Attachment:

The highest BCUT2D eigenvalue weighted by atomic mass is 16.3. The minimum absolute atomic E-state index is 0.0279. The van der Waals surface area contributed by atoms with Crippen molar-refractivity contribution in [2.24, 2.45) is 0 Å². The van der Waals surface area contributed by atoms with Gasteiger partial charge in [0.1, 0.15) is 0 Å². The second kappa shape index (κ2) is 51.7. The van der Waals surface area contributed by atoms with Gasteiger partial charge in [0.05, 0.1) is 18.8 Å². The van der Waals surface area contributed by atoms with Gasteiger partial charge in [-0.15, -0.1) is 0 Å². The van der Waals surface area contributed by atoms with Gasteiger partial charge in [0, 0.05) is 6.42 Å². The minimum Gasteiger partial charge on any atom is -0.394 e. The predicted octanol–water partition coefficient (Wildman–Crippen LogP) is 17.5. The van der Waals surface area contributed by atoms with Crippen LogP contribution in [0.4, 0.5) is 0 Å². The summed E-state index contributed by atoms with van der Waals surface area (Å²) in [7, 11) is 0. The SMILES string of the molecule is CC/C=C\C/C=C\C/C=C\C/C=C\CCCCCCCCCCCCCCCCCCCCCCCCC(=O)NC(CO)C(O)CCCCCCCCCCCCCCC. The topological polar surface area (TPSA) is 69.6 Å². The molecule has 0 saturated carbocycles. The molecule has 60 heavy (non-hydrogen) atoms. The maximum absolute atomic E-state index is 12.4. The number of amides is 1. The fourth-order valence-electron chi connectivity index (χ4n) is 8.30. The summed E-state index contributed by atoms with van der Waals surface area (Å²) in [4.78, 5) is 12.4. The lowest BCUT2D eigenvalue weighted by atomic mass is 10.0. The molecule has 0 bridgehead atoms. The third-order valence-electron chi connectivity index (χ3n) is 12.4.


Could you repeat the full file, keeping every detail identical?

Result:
The highest BCUT2D eigenvalue weighted by atomic mass is 16.3. The minimum absolute atomic E-state index is 0.0279. The van der Waals surface area contributed by atoms with Crippen molar-refractivity contribution in [2.24, 2.45) is 0 Å². The van der Waals surface area contributed by atoms with Gasteiger partial charge in [0.1, 0.15) is 0 Å². The second kappa shape index (κ2) is 51.7. The van der Waals surface area contributed by atoms with Gasteiger partial charge in [0.05, 0.1) is 18.8 Å². The van der Waals surface area contributed by atoms with Gasteiger partial charge in [-0.15, -0.1) is 0 Å². The van der Waals surface area contributed by atoms with Gasteiger partial charge in [0, 0.05) is 6.42 Å². The minimum Gasteiger partial charge on any atom is -0.394 e. The predicted octanol–water partition coefficient (Wildman–Crippen LogP) is 17.5. The van der Waals surface area contributed by atoms with Crippen LogP contribution in [0.4, 0.5) is 0 Å². The summed E-state index contributed by atoms with van der Waals surface area (Å²) in [7, 11) is 0. The SMILES string of the molecule is CC/C=C\C/C=C\C/C=C\C/C=C\CCCCCCCCCCCCCCCCCCCCCCCCC(=O)NC(CO)C(O)CCCCCCCCCCCCCCC. The topological polar surface area (TPSA) is 69.6 Å². The molecule has 0 saturated carbocycles. The molecule has 60 heavy (non-hydrogen) atoms. The maximum absolute atomic E-state index is 12.4. The number of amides is 1. The fourth-order valence-electron chi connectivity index (χ4n) is 8.30. The summed E-state index contributed by atoms with van der Waals surface area (Å²) in [4.78, 5) is 12.4. The lowest BCUT2D eigenvalue weighted by atomic mass is 10.0. The molecule has 0 bridgehead atoms. The third-order valence-electron chi connectivity index (χ3n) is 12.4.